Academic journal article Woolf Studies Annual

Virginia Woolf's 1931 "Cook Sketch"

Academic journal article Woolf Studies Annual

Virginia Woolf's 1931 "Cook Sketch"

Article excerpt

In a 1997 Woolf Studies Annual article Susan Dick brought to light typescript drafts of an unpublished story by Virginia Woolf entitled "The Cook" held in the Monks House Papers in Sussex University Library. Dick convincingly reads this story as evidence not only of Woolf's long-standing preoccupation with life writing but also her belief in "the importance of the unrecorded lives of domestic servants" (123). (1) According to Dick, Biddy Brien, the eponymous cook of the story, and her long years of service with the middle-class Savery family, are closely based on Virginia Woolf's own childhood cook, Sophia Farrell, who later worked for the Stephen children when they moved to Bloomsbury. Dick dates "The Cook" drafts to the late twenties or early thirties, referring to Woolf's contemporary diaries and letters to support this dating. However, she singles out the following extract from Woolf's October 1931 diary as "the only reference Woolf makes to writing something about a cook" (129):

Dear me, I spent 20 minutes dashing off a cooks talk--so much I need random rollicking humour. Oh what a grind that [writing The Waves] was! It comes over me now. Literally I have a pain in my head--but my head has many pains--when I try to stretch another book--(D4 48)

Dick points out that: "Although the editors of the Diary assume Woolf is referring in this entry to 'The Cook,' the absence [...] of anything approaching 'random rollicking humour' leaves this assumption open to question" (129). Susan Dick's hunch is correct since another--both lost and rollicking--"cooks talk" written by Woolf can be found in the pages of her 1931 notebook held in the Morgan Library in New York.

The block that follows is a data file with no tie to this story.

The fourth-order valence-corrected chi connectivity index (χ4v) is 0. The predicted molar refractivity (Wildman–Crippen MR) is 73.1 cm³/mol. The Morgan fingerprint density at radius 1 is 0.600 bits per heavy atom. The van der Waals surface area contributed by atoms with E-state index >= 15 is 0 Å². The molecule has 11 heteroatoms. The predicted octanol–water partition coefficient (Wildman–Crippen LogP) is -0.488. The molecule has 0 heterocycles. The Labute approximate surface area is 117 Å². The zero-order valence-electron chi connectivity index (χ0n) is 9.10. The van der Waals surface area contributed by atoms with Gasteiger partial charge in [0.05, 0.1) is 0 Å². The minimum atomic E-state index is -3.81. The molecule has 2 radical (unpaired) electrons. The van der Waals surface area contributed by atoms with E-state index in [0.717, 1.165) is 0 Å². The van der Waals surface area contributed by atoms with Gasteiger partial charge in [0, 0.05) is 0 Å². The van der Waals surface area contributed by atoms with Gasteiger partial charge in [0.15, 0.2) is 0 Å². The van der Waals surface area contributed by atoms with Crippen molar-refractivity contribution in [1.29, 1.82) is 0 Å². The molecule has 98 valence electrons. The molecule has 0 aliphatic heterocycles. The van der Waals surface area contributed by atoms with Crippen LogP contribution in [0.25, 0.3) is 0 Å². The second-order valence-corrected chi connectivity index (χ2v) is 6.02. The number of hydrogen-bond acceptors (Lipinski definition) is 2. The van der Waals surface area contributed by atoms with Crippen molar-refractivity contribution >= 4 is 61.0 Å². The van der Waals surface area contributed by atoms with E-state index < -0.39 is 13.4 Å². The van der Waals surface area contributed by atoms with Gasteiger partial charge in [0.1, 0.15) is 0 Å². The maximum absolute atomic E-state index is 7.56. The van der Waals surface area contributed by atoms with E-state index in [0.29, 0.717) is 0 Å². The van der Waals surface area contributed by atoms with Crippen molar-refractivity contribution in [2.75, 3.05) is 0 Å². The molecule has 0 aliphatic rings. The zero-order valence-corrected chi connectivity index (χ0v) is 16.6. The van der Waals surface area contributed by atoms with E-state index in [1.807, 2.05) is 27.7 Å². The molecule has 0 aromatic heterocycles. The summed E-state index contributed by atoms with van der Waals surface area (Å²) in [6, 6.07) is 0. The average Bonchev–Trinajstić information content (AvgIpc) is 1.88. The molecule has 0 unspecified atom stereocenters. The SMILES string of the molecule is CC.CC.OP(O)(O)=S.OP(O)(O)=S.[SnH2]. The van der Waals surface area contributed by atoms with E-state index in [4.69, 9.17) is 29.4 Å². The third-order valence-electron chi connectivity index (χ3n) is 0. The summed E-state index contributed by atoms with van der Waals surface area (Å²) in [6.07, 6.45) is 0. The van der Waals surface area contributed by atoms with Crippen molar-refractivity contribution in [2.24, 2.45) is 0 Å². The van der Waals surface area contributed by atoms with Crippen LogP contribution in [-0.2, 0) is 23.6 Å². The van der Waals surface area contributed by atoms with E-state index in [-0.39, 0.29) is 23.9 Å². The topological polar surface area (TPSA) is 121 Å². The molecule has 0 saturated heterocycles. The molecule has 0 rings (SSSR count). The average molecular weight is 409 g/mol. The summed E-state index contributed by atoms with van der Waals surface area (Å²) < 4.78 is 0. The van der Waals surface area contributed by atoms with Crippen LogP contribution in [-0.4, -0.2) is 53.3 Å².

Written in the same period that Dick suggests the Monks House stories were written, this unfinished, unpublished sketch, which I will refer to as the "Cook Sketch," is also concerned with a cook. However, it departs from the Monks House story in key formal and thematic ways. Most strikingly, the "Cook Sketch" is written mainly in the voice of the cook, a crucial difference from "The Cook" in which a narrator records the story of faithful Victorian cook, Biddy Brien, only at times rendering her speech within quotation marks. This article discusses the implications of Woolf's act of class ventriloquism in the sketch and suggests how it might inform our understanding of Woolf's (often vexed) attitudes towards class. The paper also contributes to the recent trend in Woolf studies, described by Anna Snaith as providing "a more nuanced and contextualized treatment of issues surrounding Woolf, class and gender" (9). I establish the literary and historical contexts for Woolf's sketch, building on Susan Dick's article in which she identifies Woolf's concurrent completion of The Waves and her fraught revision of the "Introductory Letter" to the Women's Co-operative Guild authored collection Life as We Have Known It as key contexts for "The Cook." Before moving on to these critical considerations, I will provide a brief overview of the rich and wide-ranging narrative of the "Cook Sketch," identifying some of its central motifs and characters.


While "The Cook" opens with rather conventional introductions, there are no such formalities in the Morgan "Cook Sketch," which opens in medias res:

   Oh yes, oh yes, oh yes, certainly we will have mutton for dinner.
   {And} But what is the price of mutton in this neighbourhood, I said
   to my cook. And she said [...] (2)

This opening chain of distracted affirmatives and the slightly disgruntled question that follows about the price of mutton are the only words assigned to the cook's employer in the "Cook Sketch." The rest of the story is dedicated to the cook's prolonged and expansive response to this question.

   I think you ought to go [yourself] & speak to Mr Livestock--{Why}
   He has been palming us off with second rate joints ever so often
   lately. … 
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